In article <firstname.lastname@example.org>,
Olin Shivers <email@example.com> wrote:
> From: firstname.lastname@example.org (Paul Wilson)
> Newsgroups: comp.lang.scheme,alt.lang.scheme.scsh
> Date: 2 Jan 1996 15:49:29 -0600
>Actually, I think the literal-by-default choice is better adapted to shells
>than the variable-by-default choice. Most tokens in my interactive
>commands -- and even in my /bin/sh shell scripts -- are intended as
>constant file-names, program switches, or arguments. If you notice,
>I *kept* this design decision in scsh.
I had noticed this, and I wasn't criticising it---it's one of the things
I like about scsh, which I like pretty well generally.
> 1. Can we come up with a command syntax that's nice and terse for
> scripting purposes, but doesn't make it hard to write larger
> routines? Ideally, I'd like a syntax that works for both
> scripting and "real" programming, so I don't have to switch
> syntaxes. (Naturally, there would be no problem of interoperability
> of code written in different Scheme syntaxes---it's just sugar.)
>I claim scripting is real programming. Do this. Do that. Branch. Loop.
>It's not worth it to try and tease these two apart; they blur into each other.
> 2. How do we distinguish between calls to built-in or user-defined
> Scheme functions and commands that are sent to programs outside
> Scheme? For scsh, you currently have to explicitly indicate
> that you want to run a UNIX program by using a (run ...) form
> or whatever. I think this may be the right default for
> nontrivial programs, but for many scripts it's awkward. Somebody
> (John Ellis?) did a Lisp shell several years ago, where any
> unbound function name was assumed to be an indication that
> the programmer meant to call a UNIX program. So, for example,
> if rm was bound, (rm foo) meant call the rm procedure, but if
> rm was unbound, the shell would look for a unix program named
> rm, and call it with the argument foo.
>Argh. This is the fundamental error of just about everyone who tries the
>functional-language-Unix-shell game. I discuss this at length in my paper on
>scsh. (See the section on the Tao of Scheme and Unix.) The two paradigms do not
>match semantically, so trying to match them up syntactically is bound to
>lose. (BTW -- if you want to track down the Ellis paper Paul mentions above,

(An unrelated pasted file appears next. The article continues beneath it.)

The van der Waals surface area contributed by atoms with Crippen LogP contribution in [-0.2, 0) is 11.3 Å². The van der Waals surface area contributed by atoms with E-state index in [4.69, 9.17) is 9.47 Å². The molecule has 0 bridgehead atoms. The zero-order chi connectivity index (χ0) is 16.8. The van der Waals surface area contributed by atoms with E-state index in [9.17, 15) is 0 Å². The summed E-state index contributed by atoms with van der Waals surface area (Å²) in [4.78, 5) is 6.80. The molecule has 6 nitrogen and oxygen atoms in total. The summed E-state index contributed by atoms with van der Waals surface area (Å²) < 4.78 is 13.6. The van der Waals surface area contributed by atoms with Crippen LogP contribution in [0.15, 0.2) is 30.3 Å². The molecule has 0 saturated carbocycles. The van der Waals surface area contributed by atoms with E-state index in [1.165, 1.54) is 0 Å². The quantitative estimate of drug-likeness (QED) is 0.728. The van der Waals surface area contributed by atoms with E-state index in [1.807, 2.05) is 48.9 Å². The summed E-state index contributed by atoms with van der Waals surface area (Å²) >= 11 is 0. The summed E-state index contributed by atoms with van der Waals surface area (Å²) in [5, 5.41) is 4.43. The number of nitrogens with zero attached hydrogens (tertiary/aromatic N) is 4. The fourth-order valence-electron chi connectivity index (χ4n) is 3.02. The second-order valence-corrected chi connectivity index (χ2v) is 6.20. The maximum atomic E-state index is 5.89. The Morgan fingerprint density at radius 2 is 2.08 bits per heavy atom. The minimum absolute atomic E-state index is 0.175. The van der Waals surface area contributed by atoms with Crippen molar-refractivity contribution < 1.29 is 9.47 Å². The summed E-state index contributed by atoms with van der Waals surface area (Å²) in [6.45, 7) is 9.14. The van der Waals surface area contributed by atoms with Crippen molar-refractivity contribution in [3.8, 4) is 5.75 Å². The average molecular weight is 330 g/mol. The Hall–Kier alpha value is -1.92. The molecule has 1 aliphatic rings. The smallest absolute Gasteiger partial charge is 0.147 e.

>my scsh paper cites it.)
I wasn't really advocating trying to unify the semantics of UNIX and
Scheme---I agree that that can't be done well in the general case.
And I think it's dangerous to have things defaulting to "run whatever's
out there if you can't figure out in here." But there's a convenience
I was really more interested in syntactic convenience for a very terse
interactive-or-trivial-scripting mode. For typing commands or scripts
of a few dozen lines at most, I think it's reasonable to default
to running a UNIX program. This would just be syntactic sugar for
a (run ...) form, and it'd be understood---one hopes---that it's *just*
a terseness hack.
I don't think this is horribly ugly, even if it's not something you want
to have as the default in nontrivial programs. Normal Scheme already does
things based on the binding of whatever symbol is in the head position
of a form. E.g., if there's a procedural binding, then the argument
forms are evaluated in the usual way, but if there's a macro binding,
they're not. We just add the rule that if there's no Scheme binding,
it's a run command.
The nice thing about this is that you can combine the conveniences
of Ellis's Lisp shell and scsh. You use a syntactic default akin
to macros to detect when there's an implicit run, and it controls
the evaluation of arguments---namely by implicitly backquoting them.
You get terse run commands, and terse arguments---you don't have to
quote filenames, etc.
The downside is that this requires people to know the difference
between procedure names and program names, so that they can read the
code without confusing program-running with procedure calling. In
practice, I don't think this is a problem. Scheme looks different
enough from UNIX that most people will have no problem discriminating
between Scheme procedures and UNIX commands.
| Paul R. Wilson, Comp. Sci. Dept., U of Texas @ Austin (email@example.com)
| Papers on memory allocators, garbage collection, memory hierarchies,
| persistence and Scheme interpreters and compilers available via ftp from
| ftp.cs.utexas.edu, in pub/garbage (or http://www.cs.utexas.edu/users/wilson/)